Boysen “had a wound that was basically all the way through his skull to his brain,” Selber said.
In an operation involving about a dozen doctors and 40 other health workers, Boysen was given a cap-shaped, 10-by-10-inch skull graft, and a 15-inch-wide scalp graft starting above his forehead, extending across the top of his head and over its crown. It ends an inch above one ear and two inches above the other.
The pancreas and kidney were transplanted after the head surgery was done.
“I was pleased that, despite the difficult nature of the procedure, the donor and recipient surgeries worked flawlessly,” said Dr. A. Osama Gaber, director of the Houston Methodist J.C. Walter Jr. Transplant Center and the surgeon who performed the kidney and pancreas transplants. “Our nurses and transplant coordinators fell in love with Jim and were excited to see him do so well.”
The plea in Fresno County Superior Court comes five years after the woman, a former Reedley police officer, contended she was date raped in 2010.
Wyatt, who is free on bond, will be sentenced on July 14.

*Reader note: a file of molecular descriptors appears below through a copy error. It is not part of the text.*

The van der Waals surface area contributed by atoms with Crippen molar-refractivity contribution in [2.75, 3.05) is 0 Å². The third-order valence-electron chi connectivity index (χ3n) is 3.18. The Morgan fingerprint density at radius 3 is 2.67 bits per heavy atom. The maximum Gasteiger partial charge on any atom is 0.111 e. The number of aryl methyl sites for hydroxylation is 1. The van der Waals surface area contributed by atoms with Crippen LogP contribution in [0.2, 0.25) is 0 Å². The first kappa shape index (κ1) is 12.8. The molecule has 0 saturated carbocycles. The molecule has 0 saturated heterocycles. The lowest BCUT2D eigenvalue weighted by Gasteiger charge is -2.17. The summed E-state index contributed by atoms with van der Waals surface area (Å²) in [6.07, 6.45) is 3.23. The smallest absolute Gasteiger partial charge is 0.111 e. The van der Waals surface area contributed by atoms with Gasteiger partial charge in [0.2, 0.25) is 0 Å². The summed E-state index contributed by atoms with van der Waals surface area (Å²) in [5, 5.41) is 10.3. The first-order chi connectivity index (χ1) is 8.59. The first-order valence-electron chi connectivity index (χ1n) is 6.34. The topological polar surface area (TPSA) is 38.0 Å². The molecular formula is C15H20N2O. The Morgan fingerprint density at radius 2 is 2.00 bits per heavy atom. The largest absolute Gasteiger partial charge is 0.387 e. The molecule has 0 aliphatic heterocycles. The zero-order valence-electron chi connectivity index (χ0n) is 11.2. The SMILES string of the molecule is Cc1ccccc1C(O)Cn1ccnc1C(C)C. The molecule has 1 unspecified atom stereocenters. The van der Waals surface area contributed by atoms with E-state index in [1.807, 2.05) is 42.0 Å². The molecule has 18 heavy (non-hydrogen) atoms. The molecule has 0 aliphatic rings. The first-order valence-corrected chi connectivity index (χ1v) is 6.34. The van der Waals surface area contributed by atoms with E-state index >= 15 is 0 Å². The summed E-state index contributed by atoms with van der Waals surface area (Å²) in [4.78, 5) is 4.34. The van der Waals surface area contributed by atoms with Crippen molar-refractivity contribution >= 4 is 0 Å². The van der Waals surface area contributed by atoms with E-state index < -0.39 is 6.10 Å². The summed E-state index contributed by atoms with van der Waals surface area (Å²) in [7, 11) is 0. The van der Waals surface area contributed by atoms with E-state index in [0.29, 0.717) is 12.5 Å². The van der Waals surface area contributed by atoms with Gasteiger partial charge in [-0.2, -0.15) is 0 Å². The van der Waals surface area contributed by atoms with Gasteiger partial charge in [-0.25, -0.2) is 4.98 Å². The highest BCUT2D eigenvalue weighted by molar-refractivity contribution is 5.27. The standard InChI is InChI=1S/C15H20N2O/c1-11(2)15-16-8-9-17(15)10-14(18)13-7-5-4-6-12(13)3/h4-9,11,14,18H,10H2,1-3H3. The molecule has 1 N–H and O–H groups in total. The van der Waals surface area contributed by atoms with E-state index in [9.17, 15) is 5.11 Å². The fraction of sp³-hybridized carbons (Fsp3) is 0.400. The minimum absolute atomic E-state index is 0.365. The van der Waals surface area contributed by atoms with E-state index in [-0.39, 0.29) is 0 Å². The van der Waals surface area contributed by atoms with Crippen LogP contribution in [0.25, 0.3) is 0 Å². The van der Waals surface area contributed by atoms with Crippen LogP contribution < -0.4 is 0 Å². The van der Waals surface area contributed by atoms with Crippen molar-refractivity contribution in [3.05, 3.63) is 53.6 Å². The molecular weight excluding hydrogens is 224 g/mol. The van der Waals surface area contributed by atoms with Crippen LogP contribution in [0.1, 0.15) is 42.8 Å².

Fresno defense attorney Mark Broughton, who represented Wyatt, said Thursday his client accepted a plea agreement because it offered him “probation with no additional time in custody.”
If Wyatt, 36, had been convicted at trial, he would have faced up to eight years in prison.
Wyatt joined the force in 2003 as a patrol officer. A department spokesman said Wyatt was terminated Sept. 19, 2012.
The case against him surfaced in January 2012, when Chief Jerry Dyer said he learned of the allegation from Reedley police Chief Joe Garza, who called him to report that a female officer had accused Wyatt of “sexually assaulting her without her knowledge and while she was incapacitated.”
Once the allegation surfaced, Dyer took Wyatt’s badge, gun and power to make an arrest.
According to the court documents, a sergeant in Fresno Police Department’s Internal Affairs notified Fresno County sheriff’s detective Andrea McCormick about the rape allegation on Jan. 19, 2012. The Sheriff’s Department investigated because the crime happened in a county island in Fresno near Palm and Gettysburg avenues.
McCormick wrote in an affidavit that the woman said Wyatt and two of his friends went with her to Club Habanos in northwest Fresno for drinks in the summer of 2010.
The woman said she remembered only arriving at the bar but nothing else “due to heavy alcohol consumption,” McCormick wrote in her affidavit. The woman remembered waking up the following morning in Wyatt’s bedroom wearing sweat pants and a white T-shirt that didn’t belong to her. She then asked Wyatt to take her home.
The woman didn’t know she had been raped until Jan. 18, 2012, when she learned of photographs on Wyatt’s computer that showed her having sex with him, McCormick wrote.